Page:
Buildings Associated With Ashlar Lodge No. 3 Members
Occidental Hotel, 432 Fitzwilliam Street, Nanaimo, B.C.
The Occidental Hotel, 432 Fitzwilliam Street, was designed by Victoria architect John Teague, a member of Victoria-Columbia Lodge, No.1 and built by contractor Alfred Summerhayes, a member of Ashlar Lodge, No.3.
This landmark building is listed on the Canadian Register of Historic Places. It is also listed on the City of Nanaimo Heritage Building Registry, which describes it as:
“The Occidental Hotel’s value resides in its role as a gateway building. Located at a prominent intersection, the building marks the western entrance to one of Nanaimo’s oldest commercial areas. The angled corner entry mirrors the entry on the building directly across the street and creates a visual funnel, reinforcing the impression of entering a new and distinct space. Tall, imposing and located at a prominent intersection, the Occidental Hotel is a highly visible landmark.
Built in 1886, the Occidental Hotel is very good example of Victorian Italianate architecture, one of the most popular 19th century styles in North America for a wide variety of building types, from houses and small apartment buildings, to commercial and institutional structures. The Occidental Hotel features the vertical proportions and tall, rounded windows and doors typical of this style.
The Occidental Hotel is significant because of its association with prominent Victoria architect John Teague, who came to Victoria in 1862 as an engineer for the Royal Navy at Esquimalt. After designing some of the navy buildings, he went into private practice, designing a wide variety of buildings, from hospitals and churches to business blocks and private homes. Remarkably prolific, Teague designed over 350 buildings and greatly influenced the character of early architecture in Victoria. His buildings include Victoria City Hall, the Freemason’s Meeting Hall, the East Block of St. Ann’s Academy, Scholefield House and the Church of Our Lord.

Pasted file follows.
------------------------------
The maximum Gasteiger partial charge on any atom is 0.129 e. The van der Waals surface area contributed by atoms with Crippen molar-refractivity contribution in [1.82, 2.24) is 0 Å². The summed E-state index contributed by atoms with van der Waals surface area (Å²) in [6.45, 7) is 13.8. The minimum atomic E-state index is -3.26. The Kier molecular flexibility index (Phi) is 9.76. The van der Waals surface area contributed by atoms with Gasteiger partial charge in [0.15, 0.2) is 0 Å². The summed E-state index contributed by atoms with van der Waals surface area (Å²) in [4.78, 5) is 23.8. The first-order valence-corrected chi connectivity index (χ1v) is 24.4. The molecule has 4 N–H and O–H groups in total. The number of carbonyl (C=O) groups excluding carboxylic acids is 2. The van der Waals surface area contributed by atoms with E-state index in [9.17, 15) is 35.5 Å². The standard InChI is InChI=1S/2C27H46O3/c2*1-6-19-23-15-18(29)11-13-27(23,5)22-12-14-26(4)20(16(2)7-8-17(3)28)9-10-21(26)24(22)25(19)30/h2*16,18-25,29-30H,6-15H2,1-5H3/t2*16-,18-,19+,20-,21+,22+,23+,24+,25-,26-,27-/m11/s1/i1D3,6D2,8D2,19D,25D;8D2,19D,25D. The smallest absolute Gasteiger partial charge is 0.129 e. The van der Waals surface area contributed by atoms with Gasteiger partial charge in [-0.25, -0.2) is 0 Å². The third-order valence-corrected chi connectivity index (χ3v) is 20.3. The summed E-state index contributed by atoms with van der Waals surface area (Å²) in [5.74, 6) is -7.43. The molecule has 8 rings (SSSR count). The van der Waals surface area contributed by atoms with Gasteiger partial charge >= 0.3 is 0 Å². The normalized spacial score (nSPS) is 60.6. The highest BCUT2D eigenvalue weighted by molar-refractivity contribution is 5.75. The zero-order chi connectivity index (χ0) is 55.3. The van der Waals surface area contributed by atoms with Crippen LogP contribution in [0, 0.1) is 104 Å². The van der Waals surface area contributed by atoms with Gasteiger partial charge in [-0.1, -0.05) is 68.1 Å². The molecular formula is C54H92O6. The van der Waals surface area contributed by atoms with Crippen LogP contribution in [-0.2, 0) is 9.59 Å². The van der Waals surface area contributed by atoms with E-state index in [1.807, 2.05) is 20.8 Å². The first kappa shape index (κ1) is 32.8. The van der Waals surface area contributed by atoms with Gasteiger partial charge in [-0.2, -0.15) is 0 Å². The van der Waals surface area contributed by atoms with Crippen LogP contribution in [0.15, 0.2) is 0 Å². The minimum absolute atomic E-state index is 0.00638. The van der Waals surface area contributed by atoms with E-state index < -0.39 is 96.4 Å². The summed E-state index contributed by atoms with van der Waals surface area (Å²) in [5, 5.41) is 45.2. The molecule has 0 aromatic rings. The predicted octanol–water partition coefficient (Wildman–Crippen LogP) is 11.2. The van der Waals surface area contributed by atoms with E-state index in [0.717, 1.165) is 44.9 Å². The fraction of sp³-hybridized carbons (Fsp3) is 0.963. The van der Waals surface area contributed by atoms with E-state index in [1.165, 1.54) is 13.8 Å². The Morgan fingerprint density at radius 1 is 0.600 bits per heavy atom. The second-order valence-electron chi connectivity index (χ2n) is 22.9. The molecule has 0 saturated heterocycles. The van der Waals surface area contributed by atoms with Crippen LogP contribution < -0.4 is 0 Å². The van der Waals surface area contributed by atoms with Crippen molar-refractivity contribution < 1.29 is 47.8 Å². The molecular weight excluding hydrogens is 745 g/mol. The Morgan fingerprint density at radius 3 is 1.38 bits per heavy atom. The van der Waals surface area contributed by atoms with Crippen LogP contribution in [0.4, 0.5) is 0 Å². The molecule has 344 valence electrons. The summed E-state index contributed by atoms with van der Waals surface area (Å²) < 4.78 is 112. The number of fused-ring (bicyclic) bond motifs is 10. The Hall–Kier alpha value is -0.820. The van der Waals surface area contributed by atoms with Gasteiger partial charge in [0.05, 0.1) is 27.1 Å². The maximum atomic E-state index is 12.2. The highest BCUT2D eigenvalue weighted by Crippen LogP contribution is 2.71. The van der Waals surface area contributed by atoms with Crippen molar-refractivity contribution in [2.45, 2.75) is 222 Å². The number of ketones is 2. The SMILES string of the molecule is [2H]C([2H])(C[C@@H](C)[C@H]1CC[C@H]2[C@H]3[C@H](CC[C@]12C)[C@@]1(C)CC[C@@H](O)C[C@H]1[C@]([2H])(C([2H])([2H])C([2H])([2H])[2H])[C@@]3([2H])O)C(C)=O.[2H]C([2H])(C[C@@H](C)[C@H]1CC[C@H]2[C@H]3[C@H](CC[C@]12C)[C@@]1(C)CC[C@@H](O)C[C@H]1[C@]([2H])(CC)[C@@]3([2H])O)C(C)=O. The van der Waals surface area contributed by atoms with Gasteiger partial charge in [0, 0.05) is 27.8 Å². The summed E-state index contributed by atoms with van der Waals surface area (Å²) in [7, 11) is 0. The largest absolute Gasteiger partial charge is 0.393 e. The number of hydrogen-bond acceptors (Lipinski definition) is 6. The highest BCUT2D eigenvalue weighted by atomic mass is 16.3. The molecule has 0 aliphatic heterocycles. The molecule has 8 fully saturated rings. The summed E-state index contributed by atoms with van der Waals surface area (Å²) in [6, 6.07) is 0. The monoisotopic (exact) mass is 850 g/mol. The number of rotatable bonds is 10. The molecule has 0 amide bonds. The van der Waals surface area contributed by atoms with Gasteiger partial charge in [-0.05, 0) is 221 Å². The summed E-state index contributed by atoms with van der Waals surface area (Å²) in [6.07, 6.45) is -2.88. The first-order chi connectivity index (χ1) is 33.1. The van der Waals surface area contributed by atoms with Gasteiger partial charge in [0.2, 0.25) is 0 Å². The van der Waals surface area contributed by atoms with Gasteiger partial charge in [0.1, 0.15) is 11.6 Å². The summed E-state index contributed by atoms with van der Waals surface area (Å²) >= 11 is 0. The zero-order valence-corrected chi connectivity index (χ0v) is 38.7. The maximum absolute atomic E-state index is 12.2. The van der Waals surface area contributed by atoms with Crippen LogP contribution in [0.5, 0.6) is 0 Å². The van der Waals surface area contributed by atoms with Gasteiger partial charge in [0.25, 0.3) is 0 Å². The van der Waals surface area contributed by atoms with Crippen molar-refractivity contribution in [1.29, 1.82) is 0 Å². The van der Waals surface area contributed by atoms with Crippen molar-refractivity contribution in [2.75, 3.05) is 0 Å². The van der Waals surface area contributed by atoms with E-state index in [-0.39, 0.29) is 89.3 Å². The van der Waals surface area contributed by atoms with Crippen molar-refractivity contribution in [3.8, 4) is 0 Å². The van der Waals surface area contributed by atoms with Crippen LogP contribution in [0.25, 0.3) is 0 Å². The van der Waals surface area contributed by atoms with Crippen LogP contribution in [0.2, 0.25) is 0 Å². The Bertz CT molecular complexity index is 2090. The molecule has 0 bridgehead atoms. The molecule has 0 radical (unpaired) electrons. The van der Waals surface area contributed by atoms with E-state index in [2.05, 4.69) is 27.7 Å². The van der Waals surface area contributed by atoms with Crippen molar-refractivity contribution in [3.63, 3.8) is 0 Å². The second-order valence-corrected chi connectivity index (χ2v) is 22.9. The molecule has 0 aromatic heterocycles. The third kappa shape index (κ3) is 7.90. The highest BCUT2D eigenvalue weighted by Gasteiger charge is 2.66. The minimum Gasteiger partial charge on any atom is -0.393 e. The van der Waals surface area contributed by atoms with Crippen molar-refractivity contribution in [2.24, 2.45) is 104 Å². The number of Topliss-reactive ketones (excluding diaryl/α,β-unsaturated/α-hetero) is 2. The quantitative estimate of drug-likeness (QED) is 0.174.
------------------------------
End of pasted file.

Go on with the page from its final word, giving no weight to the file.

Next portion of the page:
The substantial and handsome Occidental Hotel speaks to the mood of prosperity and possibility prevalent in the 1880s by the completion of the Esquimalt and Nanaimo Railway and the expansion of the huge No. 1 Coal Mine. Located one block from the train station, the Occidental Hotel was the first business to take advantage of the opportunities the nearby train station provided. Over time, other businesses were established and the area eventually became an important secondary retail district within a predominantly residential neighbourhood. The Occidental Hotel has been in continuous use as an eating and drinking establishment for over 100 years.”
Source: Nanaimo Heritage Building Register
Also see the Rawlinson-Glaholm Grocery building, located directly across the street from the Occidental Hotel.
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